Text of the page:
Margaret Thatcher’s government drew up a list of “subversive” civil servants who were to be closely monitored or blocked from potential promotion.
According to National Archives files, security services monitored 1,420 Whitehall staff who were to be kept away from computers and revenue collection roles.
The list included 733 people who were identified as Trotskyists and a further 607 as communists.
Forty-five were said to be fascists, while 35 were down as Welsh or Scottish nationalists, “black or Asian racial extremists” or anarchists.
MI5 also held similar lists of suspect local councillors and active trade unionists.
They were unable to do the same with NHS workers “without alerting those concerned, with a high risk of public exposure of our investigation”, but did monitor teachers by arranging for school inspectors to report directly to security service officials.
In 1985, MI5 reportedly identified 50,000 people across Britain who it described as “subversive”.
It prompted the revival of the 1970s Whitehall body known as the Inter-departmental Group on Subversion in Public Life (SPL), which brought together MI5, police and government departments.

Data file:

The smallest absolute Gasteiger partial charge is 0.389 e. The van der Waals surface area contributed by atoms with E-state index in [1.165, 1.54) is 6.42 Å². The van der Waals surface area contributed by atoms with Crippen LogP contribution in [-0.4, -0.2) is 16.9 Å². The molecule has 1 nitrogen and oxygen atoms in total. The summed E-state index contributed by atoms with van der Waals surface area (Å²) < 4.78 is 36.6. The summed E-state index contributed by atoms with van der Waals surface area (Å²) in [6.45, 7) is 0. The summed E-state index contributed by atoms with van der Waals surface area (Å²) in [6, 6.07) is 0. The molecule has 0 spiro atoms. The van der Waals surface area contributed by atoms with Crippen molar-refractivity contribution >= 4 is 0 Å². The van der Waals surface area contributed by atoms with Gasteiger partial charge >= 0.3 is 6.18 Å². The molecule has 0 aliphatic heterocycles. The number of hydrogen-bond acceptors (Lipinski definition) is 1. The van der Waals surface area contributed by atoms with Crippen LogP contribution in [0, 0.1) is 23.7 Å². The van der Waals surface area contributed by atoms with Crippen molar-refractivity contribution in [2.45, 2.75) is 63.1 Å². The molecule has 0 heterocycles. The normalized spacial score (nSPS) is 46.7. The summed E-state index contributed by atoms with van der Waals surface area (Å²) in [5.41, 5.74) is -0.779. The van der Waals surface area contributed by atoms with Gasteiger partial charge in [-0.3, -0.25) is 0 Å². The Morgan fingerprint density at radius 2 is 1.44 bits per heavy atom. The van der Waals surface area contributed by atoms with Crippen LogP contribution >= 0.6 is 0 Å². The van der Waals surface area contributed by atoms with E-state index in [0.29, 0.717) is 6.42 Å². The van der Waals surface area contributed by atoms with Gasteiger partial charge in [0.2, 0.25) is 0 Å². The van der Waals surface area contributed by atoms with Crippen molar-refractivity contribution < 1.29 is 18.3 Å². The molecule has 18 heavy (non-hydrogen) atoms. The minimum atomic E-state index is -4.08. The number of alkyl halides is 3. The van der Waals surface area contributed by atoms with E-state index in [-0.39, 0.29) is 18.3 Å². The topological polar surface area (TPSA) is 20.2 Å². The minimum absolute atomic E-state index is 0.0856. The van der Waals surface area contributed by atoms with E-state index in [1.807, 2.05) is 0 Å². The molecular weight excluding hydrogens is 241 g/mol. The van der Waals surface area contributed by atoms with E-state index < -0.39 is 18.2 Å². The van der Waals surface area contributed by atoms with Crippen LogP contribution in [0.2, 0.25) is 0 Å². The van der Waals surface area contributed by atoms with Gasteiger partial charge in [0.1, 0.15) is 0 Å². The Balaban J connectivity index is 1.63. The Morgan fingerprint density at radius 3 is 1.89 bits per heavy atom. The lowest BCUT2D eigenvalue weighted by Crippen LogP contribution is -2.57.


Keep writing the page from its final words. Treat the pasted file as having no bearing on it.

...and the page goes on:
It defined subversion as “activities which threaten the wellbeing of the state and are intended to undermine or overthrow parliamentary democracy by political, industrial or violent means”.
The shift came after a major strike the previous year of health department computer operators in Newcastle saw pension and child benefit payments to millions of people delayed.
Senior civil servants blamed three key organisers of the strike who appeared to be members of the Trotskyist Militant Tendency movement.
The Cabinet Office told the Guardian it regarded the investigation as a historical matter on which it did not wish to comment.